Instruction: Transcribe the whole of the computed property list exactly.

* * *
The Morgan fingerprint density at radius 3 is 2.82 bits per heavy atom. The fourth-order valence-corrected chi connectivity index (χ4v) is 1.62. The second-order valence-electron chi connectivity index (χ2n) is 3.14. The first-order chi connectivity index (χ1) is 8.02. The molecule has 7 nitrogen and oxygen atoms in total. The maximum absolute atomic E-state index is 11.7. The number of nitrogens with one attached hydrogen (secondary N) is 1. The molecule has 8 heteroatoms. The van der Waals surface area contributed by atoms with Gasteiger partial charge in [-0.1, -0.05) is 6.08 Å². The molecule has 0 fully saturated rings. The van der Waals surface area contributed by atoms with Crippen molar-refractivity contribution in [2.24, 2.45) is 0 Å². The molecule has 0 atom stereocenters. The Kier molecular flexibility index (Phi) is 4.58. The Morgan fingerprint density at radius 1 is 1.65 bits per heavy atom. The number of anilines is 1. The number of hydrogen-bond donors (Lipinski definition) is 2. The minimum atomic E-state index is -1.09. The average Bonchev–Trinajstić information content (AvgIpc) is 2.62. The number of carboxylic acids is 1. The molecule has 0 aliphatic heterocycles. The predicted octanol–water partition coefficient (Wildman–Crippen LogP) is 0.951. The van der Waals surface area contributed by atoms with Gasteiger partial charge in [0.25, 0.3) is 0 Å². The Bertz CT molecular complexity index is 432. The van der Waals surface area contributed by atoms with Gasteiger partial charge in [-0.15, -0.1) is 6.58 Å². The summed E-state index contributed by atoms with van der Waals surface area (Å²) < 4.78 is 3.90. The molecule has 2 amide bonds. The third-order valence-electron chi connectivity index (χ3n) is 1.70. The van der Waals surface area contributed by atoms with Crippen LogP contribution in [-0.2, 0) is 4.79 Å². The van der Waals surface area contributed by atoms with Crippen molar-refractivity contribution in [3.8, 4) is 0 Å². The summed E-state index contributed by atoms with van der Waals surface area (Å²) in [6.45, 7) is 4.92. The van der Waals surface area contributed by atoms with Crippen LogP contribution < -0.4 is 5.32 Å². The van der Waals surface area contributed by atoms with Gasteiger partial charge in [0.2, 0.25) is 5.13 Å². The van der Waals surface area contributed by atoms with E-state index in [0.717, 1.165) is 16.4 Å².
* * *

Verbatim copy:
The Morgan fingerprint density at radius 3 is 2.82 bits per heavy atom. The fourth-order valence-corrected chi connectivity index (χ4v) is 1.62. The second-order valence-electron chi connectivity index (χ2n) is 3.14. The first-order chi connectivity index (χ1) is 8.02. The molecule has 7 nitrogen and oxygen atoms in total. The maximum absolute atomic E-state index is 11.7. The number of nitrogens with one attached hydrogen (secondary N) is 1. The molecule has 8 heteroatoms. The van der Waals surface area contributed by atoms with Gasteiger partial charge in [-0.1, -0.05) is 6.08 Å². The molecule has 0 fully saturated rings. The van der Waals surface area contributed by atoms with Crippen molar-refractivity contribution in [2.24, 2.45) is 0 Å². The molecule has 0 atom stereocenters. The Kier molecular flexibility index (Phi) is 4.58. The Morgan fingerprint density at radius 1 is 1.65 bits per heavy atom. The number of anilines is 1. The number of hydrogen-bond donors (Lipinski definition) is 2. The minimum atomic E-state index is -1.09. The average Bonchev–Trinajstić information content (AvgIpc) is 2.62. The number of carboxylic acids is 1. The molecule has 0 aliphatic heterocycles. The predicted octanol–water partition coefficient (Wildman–Crippen LogP) is 0.951. The van der Waals surface area contributed by atoms with Gasteiger partial charge in [0.25, 0.3) is 0 Å². The Bertz CT molecular complexity index is 432. The van der Waals surface area contributed by atoms with Gasteiger partial charge in [-0.15, -0.1) is 6.58 Å². The summed E-state index contributed by atoms with van der Waals surface area (Å²) < 4.78 is 3.90. The molecule has 2 amide bonds. The third-order valence-electron chi connectivity index (χ3n) is 1.70. The van der Waals surface area contributed by atoms with Crippen LogP contribution in [-0.2, 0) is 4.79 Å². The van der Waals surface area contributed by atoms with Crippen molar-refractivity contribution in [3.8, 4) is 0 Å². The summed E-state index contributed by atoms with van der Waals surface area (Å²) in [6.45, 7) is 4.92. The van der Waals surface area contributed by atoms with Crippen LogP contribution < -0.4 is 5.32 Å². The van der Waals surface area contributed by atoms with Gasteiger partial charge in [0.2, 0.25) is 5.13 Å². The van der Waals surface area contributed by atoms with E-state index in [0.717, 1.165) is 16.4 Å².